Incidentally, I suspect that a lot of groups travelling all the way, will put their feet on the seats opposite for comfort.

The only time, the train had more than a few passengers was between Gatwick Airport and London Bridge stations, when it was almost completely full.

Various factors probably contribute.

  • Between London and Brighton, you can take one of Southern’s comfortable Class 377 trains.
  • Between London and Bedford, you can still take one of East Midland’s comfortable trains.
  • Between London and Cambridge, you can take one of Great Northern’s comfortable Class 387 trains.
  • Between London and Cambridge, you can take one of Greater Anglia’s comfortable Class 379 trains.

Competition may work in the Off Peak, but surely commuters have no choice.

But it was interesting, that the only crowded part of the route was the section, where there is no competition.

Take the standard grandparents living in Cambridge wanting to go to see their grandchildren in Brighton.

Will they take a two hours forty-two minutes journey in an uncomfortable train, when you can break the journey in a pleasant cafe in Central London?

Regular travellers on long Thameslink routes will work out their best strategies.

I’d love to analyse Thameslink’s passenger statistics.

But then Thameslink didn’t specify the trains.

Summing Up Brighton To Cambridge

These thoughts can probably be applied to Bedford to Brighton as well.

On the plus side, there is the following.

  • The journey time.
  • Entry and exit to the train.
  • Standing space, which makes it an excellent extra Underground Line in Central London.
  • Toilets

On the negative side, there is the following.

  • The seats.
  • The lack of passenger-friendly features like tables, power sockets and wi-fi.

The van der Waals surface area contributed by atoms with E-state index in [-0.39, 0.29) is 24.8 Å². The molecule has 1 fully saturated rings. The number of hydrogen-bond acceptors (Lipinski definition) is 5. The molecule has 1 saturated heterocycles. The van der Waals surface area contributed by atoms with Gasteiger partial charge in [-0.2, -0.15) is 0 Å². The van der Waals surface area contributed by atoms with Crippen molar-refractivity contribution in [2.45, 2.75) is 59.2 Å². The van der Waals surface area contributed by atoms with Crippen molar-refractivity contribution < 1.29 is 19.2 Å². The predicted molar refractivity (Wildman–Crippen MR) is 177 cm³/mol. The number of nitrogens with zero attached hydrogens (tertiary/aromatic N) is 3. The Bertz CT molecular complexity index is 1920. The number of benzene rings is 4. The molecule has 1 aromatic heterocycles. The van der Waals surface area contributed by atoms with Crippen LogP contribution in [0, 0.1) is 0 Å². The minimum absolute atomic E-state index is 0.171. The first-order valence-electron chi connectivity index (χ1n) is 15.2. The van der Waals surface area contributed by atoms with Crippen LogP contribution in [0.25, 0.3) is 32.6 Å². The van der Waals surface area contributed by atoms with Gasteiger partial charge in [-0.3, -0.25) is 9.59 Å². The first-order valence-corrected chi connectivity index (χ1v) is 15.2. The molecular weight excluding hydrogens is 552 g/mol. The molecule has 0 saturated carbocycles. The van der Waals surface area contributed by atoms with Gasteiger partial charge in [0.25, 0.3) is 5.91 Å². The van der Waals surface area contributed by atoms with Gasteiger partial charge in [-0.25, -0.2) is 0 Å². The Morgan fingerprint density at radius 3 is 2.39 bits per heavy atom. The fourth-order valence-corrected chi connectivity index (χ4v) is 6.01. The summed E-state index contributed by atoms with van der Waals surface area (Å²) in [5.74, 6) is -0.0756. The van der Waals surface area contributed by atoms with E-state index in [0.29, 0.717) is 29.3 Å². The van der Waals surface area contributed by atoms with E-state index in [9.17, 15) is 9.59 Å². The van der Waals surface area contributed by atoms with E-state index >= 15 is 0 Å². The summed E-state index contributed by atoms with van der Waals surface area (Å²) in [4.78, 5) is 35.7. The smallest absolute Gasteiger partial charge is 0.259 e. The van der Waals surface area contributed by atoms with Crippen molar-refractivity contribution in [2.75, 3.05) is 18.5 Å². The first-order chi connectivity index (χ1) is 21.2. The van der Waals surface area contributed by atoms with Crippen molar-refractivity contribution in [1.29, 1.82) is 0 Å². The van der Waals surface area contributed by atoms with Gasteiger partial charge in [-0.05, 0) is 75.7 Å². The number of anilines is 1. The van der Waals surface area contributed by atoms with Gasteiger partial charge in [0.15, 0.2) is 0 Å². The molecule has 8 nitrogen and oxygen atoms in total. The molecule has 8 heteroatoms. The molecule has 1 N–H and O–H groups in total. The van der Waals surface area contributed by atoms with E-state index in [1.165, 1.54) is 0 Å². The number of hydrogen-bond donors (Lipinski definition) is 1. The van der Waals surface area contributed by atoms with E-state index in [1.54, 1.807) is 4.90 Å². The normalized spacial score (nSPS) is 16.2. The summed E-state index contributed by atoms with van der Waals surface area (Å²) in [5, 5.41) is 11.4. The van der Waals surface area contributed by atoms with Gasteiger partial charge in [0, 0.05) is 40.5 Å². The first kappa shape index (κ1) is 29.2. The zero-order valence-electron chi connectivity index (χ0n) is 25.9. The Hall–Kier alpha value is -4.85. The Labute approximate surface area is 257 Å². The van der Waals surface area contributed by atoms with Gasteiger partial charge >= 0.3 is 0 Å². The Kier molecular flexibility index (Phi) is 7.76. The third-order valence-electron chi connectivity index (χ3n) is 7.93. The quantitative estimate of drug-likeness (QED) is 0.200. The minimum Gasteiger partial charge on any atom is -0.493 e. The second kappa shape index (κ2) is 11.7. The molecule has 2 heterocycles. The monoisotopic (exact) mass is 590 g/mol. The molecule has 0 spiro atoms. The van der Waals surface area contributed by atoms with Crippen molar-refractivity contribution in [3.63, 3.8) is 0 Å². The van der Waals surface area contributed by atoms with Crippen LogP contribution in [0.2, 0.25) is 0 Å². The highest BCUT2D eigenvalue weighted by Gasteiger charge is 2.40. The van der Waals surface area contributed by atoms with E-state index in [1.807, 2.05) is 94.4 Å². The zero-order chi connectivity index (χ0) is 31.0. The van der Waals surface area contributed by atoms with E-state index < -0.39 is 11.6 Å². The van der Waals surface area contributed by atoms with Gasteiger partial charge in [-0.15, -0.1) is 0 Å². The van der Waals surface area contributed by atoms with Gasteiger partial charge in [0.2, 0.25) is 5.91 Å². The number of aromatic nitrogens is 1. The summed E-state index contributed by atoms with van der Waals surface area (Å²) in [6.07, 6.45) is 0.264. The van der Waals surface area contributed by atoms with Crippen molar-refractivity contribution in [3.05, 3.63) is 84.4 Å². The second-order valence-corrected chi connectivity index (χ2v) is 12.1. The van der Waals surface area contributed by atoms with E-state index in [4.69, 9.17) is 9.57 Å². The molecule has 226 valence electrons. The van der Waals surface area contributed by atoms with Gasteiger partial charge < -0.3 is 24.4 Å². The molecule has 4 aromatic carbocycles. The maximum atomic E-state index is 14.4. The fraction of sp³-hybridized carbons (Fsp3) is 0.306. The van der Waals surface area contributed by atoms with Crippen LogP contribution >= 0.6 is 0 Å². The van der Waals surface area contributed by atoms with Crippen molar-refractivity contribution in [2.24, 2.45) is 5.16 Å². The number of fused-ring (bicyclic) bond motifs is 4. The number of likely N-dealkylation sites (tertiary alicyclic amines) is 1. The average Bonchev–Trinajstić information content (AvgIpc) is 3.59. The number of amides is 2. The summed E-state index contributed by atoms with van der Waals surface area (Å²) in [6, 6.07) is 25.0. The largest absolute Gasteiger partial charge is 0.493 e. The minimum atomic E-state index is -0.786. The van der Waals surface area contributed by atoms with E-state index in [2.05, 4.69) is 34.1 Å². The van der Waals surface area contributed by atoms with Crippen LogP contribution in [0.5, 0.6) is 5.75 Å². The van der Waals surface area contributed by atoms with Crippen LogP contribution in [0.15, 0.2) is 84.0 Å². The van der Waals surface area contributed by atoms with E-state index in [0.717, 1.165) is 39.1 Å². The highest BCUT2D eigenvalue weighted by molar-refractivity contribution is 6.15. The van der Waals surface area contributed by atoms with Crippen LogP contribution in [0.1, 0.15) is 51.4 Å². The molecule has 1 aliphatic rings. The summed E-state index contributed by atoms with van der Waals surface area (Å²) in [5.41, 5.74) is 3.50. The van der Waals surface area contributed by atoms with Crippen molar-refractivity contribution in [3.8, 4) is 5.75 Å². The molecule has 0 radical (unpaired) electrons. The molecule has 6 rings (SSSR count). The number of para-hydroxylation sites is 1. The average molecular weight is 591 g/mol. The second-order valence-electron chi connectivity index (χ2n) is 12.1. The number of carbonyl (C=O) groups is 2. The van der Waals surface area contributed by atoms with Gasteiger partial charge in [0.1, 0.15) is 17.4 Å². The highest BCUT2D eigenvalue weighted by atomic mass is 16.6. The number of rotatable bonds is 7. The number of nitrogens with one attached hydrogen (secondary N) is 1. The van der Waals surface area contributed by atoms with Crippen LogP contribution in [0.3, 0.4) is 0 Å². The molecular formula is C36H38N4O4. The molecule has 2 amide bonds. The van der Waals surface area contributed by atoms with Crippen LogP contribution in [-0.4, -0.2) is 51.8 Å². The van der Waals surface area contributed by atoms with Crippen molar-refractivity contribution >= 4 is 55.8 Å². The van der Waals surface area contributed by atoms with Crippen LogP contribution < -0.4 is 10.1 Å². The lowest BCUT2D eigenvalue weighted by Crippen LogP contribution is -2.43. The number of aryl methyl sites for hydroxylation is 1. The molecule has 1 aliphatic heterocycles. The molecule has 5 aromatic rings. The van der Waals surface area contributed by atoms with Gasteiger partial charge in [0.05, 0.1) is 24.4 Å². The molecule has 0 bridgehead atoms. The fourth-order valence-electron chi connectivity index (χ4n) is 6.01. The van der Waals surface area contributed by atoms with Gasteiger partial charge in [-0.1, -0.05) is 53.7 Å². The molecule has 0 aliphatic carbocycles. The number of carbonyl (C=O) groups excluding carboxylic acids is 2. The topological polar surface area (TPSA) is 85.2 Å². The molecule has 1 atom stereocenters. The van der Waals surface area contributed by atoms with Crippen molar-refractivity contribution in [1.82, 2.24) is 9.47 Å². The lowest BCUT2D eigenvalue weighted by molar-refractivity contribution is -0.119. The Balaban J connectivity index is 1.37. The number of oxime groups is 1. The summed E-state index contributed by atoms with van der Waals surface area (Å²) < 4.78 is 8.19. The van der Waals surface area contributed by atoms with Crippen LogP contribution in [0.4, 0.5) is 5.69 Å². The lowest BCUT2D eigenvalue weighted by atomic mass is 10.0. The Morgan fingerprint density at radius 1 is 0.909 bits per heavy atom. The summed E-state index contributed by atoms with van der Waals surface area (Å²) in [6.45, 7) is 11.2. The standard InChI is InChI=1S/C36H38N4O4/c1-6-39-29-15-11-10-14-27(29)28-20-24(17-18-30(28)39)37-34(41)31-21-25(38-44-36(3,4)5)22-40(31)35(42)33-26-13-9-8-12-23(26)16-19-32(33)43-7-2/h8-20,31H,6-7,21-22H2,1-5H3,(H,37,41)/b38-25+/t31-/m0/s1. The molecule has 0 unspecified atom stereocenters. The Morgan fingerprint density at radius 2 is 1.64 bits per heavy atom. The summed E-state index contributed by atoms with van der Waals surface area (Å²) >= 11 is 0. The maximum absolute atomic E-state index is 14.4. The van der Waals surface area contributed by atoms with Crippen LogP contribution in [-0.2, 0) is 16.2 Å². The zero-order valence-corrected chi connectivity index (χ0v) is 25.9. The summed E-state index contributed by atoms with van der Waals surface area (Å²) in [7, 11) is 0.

But, I suspect that for Thameslink, these trains will not be welcoming to Off Peak travellers, where the competition is other operators and the car.

Is Thameslink An Extended Underground Line?

Crossrail has been designed as an extended Underground Line from Reading and Heathrow in the West to Abbey Wood and Shenfield in the East.

  • Between Whitechapel and Paddington, the line functions as a high-capacity Underground Line.
  • Crossrail will appear on the Tube Map.
  • Crossrail stations will have excellent connections to the Undeground.
  • By linking services from Paddington and Liverpool Street together back-to-back, platform space is released at two major stations, which can be used to increase capacity on other routes.
  • Crossrail’s stations are seen as locations to create commercial and residential developments.
  • All stations on the route are being improved and made step-free.
  • Crossrail’s trains appear to have been designed to function as both Underground trains and commuter trains, borrowing heavily from the successful S8 Stock of the Metropolitan Line.

So how does Thameslink compare?

  • Thameslink seems to have been designed as a series of main routes across London, that go through a Central Tunnel.
  • Between London Bridge and Finsbury Park/West Hapstead Thameslink, Londonders will use the line as a high-capacity Underground Line.
  • Thameslink will not appear on the Tube Map.
  • Thameslink stations have mixed connections to the Underground, that were designed by that useless designer called Topsy.
  • Platform space has been released at St. Pancras and London Bridge and the latest remodelling has improved matters.
  • Are Thameslink’s stations seen as development hubs?
  • Are Thameslink’s stations being given the right level of improvement and step-free access?
  • Thameslink’s trains were not designed for the job they are doing.

Thameslink is most certainly not an extended Underground Line!

A Comparison With The Great Eastern Main Line

The Great Eastern Main Line is a line I know well.

  • It has a long-distance service from Liverpool Street to Norwich via Colchester and Ipswich.
  • It has an extensive commuter network from Liverpool Street.
  • Crossrail will increase capacity at Liverpool Street.

When Greater Anglia decided to replace the fleet, they could have gone for a unified fleet.

But they decided on a split fleet.

Note.

  1. It was a pragmatic decision, that provided the right train for each service.